When I first started learning, I would practice every day. After a while, I found myself making excuses to not practice. So, I decided to schedule one day off every week. No matter what I take a day off.
The result has been that I feel like I’m missing something on my day off (well, today I changed the strings on my electric, but that’s not practicing) and am looking forward to getting back to it the next day.
I try to do something every day. This past summer I was very busy with a project so a lot of days i just did drills. Scales, riffs, finger exercises, chords. Things that didn’t require alot of thought that i could do in 5 or 10 min. I was able to memorize all the forms of the pentitonic scales just doing it a few minutes a day. This was prior to joining Justin. Now that I have the Justin song app I will practice chord changes for a song for 5 or 10 min when I don’t have the time or the energy for anything else.
I do practice every day, no less than 2 hours, and I just passed 6 months before I picked it up. Although I know some theory as I played alto sax in school and some time learning piano.
Anyway, I always thought playing guitar was no big deal. Now I have so much respect for quality players. I never knew the amount of time that’s required and the unique skill that is developed. Millions like me have already taken this journey and it is with this understanding that keeps me going. Sadly, unless it’s someone who lives with someone learning guitar, no one will ever know or appreciate what each and every one of us goes through to get to the skill level that everyone else thinks we just picked it up recently and poof, we can play anything. That’s because that is what I thought before I started this obsessive journey. It can be a bit lonely knowing only another player will understand.
My fingers and hands do hurt at times and that is what forces me to stop for a couple hours for rest. Regardless, passion is a tough boss.
At least, don’t feel guilty.
Practicing 6 days out of 7 is great actually.
It’s better to do frequent sessions, even if they are short, than saving it all up for a long day in the weekend or something.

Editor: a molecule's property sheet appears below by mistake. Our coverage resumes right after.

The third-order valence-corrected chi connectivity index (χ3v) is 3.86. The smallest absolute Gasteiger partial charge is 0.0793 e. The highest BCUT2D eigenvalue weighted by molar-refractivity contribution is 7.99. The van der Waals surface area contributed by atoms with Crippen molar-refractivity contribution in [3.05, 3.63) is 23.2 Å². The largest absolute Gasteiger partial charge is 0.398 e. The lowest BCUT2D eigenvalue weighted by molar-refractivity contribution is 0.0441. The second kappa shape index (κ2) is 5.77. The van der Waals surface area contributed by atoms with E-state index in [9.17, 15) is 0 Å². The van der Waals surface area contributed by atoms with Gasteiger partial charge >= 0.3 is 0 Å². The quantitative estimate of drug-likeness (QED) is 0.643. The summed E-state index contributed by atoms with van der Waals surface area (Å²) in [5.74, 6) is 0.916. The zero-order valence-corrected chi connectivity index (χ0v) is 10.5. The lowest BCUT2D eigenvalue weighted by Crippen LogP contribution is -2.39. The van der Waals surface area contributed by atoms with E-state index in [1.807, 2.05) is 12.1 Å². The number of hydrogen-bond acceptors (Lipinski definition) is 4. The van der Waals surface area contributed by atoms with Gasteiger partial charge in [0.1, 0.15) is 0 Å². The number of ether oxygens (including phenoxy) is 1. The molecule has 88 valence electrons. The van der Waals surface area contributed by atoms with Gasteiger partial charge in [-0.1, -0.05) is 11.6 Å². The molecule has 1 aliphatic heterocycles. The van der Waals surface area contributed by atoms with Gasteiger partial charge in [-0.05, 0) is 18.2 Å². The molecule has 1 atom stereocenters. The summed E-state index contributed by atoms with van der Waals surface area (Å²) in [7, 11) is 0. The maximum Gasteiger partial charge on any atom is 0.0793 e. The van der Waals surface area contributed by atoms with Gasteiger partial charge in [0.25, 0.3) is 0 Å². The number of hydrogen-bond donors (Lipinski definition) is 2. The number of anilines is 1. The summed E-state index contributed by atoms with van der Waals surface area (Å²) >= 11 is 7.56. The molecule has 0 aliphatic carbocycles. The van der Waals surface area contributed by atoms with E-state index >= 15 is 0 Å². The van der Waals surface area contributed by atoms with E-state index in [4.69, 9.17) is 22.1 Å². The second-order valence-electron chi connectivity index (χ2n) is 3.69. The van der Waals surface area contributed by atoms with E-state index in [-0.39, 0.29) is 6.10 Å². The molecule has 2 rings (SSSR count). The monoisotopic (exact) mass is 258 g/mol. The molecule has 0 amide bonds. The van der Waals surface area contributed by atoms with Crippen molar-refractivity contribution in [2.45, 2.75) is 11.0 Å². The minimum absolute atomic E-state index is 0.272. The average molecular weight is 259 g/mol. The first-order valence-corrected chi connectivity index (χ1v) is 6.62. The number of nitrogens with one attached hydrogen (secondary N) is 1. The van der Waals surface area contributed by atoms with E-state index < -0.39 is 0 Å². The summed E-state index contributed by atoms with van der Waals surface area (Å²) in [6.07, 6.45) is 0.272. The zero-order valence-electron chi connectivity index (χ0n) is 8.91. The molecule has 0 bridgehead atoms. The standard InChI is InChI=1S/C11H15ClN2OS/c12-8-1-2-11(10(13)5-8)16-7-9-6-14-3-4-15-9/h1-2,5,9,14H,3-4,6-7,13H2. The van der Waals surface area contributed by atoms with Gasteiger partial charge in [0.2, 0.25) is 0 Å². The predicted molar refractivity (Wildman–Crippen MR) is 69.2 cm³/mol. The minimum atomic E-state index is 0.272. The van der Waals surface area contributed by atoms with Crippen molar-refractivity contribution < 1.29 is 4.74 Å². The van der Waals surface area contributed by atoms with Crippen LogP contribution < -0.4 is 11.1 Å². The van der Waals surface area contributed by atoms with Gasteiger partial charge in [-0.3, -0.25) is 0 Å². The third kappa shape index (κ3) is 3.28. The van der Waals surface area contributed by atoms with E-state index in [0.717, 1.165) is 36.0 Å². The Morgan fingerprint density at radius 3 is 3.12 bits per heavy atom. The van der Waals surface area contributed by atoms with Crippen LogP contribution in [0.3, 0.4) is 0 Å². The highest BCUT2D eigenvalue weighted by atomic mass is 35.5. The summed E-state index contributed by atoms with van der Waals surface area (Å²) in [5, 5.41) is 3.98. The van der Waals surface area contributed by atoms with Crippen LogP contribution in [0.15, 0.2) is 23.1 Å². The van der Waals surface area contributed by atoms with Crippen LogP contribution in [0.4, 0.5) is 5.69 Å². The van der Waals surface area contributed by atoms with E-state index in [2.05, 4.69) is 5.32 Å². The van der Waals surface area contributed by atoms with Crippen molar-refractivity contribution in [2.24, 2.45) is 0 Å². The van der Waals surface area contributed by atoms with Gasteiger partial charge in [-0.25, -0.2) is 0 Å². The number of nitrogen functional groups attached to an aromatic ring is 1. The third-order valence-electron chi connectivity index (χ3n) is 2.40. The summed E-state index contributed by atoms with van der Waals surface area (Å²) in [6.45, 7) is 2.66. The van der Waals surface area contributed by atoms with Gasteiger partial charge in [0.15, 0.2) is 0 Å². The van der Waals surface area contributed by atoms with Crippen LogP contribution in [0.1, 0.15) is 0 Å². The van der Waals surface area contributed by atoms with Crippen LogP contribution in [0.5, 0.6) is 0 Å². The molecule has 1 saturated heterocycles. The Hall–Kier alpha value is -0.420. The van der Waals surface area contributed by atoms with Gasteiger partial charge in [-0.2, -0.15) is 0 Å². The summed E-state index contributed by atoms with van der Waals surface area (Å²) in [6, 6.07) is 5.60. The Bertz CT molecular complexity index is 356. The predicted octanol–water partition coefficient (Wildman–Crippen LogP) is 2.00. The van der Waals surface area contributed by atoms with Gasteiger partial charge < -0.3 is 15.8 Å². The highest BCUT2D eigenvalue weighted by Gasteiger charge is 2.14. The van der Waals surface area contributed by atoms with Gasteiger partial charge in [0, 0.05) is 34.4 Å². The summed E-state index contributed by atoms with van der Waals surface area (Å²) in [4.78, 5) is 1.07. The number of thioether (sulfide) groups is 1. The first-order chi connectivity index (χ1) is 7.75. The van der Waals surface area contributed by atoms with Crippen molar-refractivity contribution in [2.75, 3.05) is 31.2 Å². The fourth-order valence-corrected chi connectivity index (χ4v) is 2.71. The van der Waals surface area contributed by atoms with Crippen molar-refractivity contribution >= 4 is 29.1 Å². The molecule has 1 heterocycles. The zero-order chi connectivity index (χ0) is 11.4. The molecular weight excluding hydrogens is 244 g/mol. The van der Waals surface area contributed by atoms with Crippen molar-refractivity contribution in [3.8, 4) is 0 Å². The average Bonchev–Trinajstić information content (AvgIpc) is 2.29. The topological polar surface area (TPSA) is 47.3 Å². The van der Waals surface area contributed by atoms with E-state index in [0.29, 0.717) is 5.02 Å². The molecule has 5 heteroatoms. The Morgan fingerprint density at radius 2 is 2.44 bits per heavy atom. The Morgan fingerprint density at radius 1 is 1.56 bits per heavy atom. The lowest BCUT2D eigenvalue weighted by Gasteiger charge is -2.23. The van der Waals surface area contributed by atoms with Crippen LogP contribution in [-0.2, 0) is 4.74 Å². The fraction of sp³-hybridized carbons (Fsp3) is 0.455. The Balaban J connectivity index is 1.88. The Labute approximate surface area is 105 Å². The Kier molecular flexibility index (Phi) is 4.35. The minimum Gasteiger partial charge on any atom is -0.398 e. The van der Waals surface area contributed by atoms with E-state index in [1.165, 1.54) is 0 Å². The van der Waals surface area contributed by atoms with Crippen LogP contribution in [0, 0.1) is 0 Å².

You don’t need to be physically playing every day either. A useful day can be a time to sit in a comfy chair and start reading and learning about theory.
What is the use of a scale?
How do you use it to build chords?
what chords go well together and why?
and so on.
It is real PRACTICAL knowledge you can use to udnerstand music, to improvise over backing tracks or even write your own music one day!
Firstly, try not to stress about it. If you’re practicing 6 days a week, you’re going to be making steady, consistent progress. And as @LievenDV noted, you can read up some theory or something similar you’re so inclined, without the pressure of timers and metronomes.
I agree with this. When I decided to pick up the guitar at age 54 my thought process was something like this: how hard can it be? Literally millions of people can do this. Look around, there are plenty of kids who can do it. Old folks, young folks, skinny folks, folks with big sausage fingers, folks with short stubby fingers, folks with less than a full complement of fingers, brown folks, yellow folks, smart folks, stupid folks, drunk folks, all kinds of people! So how hard can it be?
I quickly realized that all of those people had to have worked very hard and I gained a new appreciation for players of all levels. The difference between people who can play guitar and people who try and fail is the people who can do it did not quit when it got hard. So, if all of those people pushed through and put in the hard work, so can I! I am not going to quit (even though my wife might want me to).